Two Views: The Future of Real Estate
Amy Bohutinsky is a board member for Zillow Group, among other companies. As offices closed around the country, boards faced an office footprint issue. With most employees working from home, was a physical office necessary?
In this Q&A, Bohutinsky shared Zillow’s efforts to evaluate the needs of employees and how those findings will affect the company’s footprint.
How did the use of office space change during the beginning of the pandemic?
In March 2020, Zillow began with more than 5,000 employees working across 37 offices in 21 states. Zillow ended that month with the vast majority of these employees working from home.
Like many companies, Zillow first saw this change as temporary, with a return to offices within a few months. By summer, Zillow began to hear from many of its employees that they enjoyed the flexibility that came with remote work, and many were finding themselves more productive. At the same time, in its own customer data, Zillow began to see the beginning of what the company has now coined “the Great Reshuffling,” which is an extraordinary rise in Americans looking for new places to live — changes that are bound to reshape communities in the coming years. It turns out that all these months at home have made people rethink what they want in a home in areas like affordability, location and space. This confluence of the broader American reshuffling, and Zillow employee feedback, led the company to be one of the first to announce in late July that 90% of its employees would be given the option to work from home indefinitely.
Zillow will continue to have physical office space to some degree. But the company has now turned to reimagining when, and how, employees will come together post-COVID, and how a physical space plays into this.
How did 2020 affect the way corporations think about their corporate footprint?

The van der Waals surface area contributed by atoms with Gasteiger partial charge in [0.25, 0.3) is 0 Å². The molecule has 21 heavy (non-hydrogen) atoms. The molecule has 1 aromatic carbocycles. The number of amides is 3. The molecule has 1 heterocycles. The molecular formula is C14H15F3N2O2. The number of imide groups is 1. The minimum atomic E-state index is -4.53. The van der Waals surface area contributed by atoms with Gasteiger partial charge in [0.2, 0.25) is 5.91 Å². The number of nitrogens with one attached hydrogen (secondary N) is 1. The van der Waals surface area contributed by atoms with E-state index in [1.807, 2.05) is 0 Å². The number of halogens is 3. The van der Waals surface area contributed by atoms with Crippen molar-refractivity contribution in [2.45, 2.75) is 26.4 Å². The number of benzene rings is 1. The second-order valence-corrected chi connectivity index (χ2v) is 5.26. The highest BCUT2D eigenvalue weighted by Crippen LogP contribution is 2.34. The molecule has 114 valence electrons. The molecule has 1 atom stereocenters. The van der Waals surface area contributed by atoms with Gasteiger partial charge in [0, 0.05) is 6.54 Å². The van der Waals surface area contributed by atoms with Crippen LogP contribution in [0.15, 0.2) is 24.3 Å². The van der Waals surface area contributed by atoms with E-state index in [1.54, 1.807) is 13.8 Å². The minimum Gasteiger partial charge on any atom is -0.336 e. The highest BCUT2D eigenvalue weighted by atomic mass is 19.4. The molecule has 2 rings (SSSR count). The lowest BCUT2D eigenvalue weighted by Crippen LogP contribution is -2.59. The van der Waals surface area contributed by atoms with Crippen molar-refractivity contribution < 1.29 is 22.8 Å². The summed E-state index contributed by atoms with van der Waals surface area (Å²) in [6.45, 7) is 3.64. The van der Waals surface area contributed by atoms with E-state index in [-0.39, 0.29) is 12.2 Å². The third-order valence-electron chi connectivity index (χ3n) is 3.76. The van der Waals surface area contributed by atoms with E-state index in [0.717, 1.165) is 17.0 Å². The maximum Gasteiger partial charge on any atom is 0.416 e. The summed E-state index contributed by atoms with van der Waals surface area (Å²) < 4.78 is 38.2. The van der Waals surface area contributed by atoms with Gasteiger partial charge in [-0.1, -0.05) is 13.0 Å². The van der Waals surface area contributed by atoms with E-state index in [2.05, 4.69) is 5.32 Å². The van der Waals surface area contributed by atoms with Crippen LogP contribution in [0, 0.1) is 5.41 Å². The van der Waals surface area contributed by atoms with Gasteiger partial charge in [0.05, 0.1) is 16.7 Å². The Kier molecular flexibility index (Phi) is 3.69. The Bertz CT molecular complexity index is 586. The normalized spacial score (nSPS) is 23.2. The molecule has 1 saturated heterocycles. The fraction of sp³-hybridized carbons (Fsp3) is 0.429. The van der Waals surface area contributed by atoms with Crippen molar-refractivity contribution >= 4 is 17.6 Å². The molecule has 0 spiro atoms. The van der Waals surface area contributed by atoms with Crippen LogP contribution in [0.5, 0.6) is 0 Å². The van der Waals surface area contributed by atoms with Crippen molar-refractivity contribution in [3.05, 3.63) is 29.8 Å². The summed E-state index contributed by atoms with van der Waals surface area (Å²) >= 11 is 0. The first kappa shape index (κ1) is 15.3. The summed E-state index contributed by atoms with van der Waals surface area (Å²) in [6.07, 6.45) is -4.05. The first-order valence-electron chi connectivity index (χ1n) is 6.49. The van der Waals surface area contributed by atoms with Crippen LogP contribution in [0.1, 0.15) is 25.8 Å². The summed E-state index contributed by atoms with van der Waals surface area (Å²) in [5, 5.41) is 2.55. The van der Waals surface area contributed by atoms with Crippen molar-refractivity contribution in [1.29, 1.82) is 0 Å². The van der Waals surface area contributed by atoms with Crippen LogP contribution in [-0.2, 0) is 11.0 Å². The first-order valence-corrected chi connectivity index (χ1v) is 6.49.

I’ll start by saying how last year affected how corporations think about individual emsployee needs. In 2020, we learned that many professional jobs can be done at home more easily than we imagined, with the help of good internet and Zoom. But we also learned that parents are stressed, younger employees are missing out on mentorship, and “culture” can quickly erode in a virtual world. But it’s not an either/or conundrum, it’s an opportunity for companies to rethink how and when employees come together in a physical space. And in all the companies I work with, I see executives rethinking offices to better meet individual employee needs. This includes both how the physical spaces are configured, as well as how often employees come to an office versus work at home.
Was cost an issue in Zillow’s work-from-home policy?
It wasn’t. The main driver was and continues to be safety while COVID is still prevalent in our communities. But now that the majority of Zillow employees have indicated they’d like to continue working remotely at least part of the time, Zillow is in the process of redesigning office spaces to have fewer desks and individual workspaces, and more team collaboration and offsite facilities. Will this be a cost saver in the long run? That remains to be seen. Right now, the focus is on employees and the new ways people will come together to work.
What were the boardroom discussions about the real estate in the company’s hands (owned or leased)?
Our boardroom conversations have been primarily HR-driven. Are our employees safe? Do they have the support and resources they need to work from home? And what are they telling leadership they want from their jobs and employer during this stressful time? We’ve had much dialogue about the future of work, but frankly very little yet about the future square footage. Square footage considerations are a consequence and not a driver.
Given that, what is the strategic plan moving forward? If it’s shrinking, do you think your office space needs will expand again in the future?
That’s to be determined. What I do see in the future at Zillow and many other companies is employees having a lot more freedom in determining where and how work gets done, including when and if they come into an office. There will be more defined structure around synchronous meeting hours and asynchronous work hours, allowing both at-home and in-office employees to collaborate across locations without Zoom burnout. And with this, office space is looking a whole lot different than it has in the past.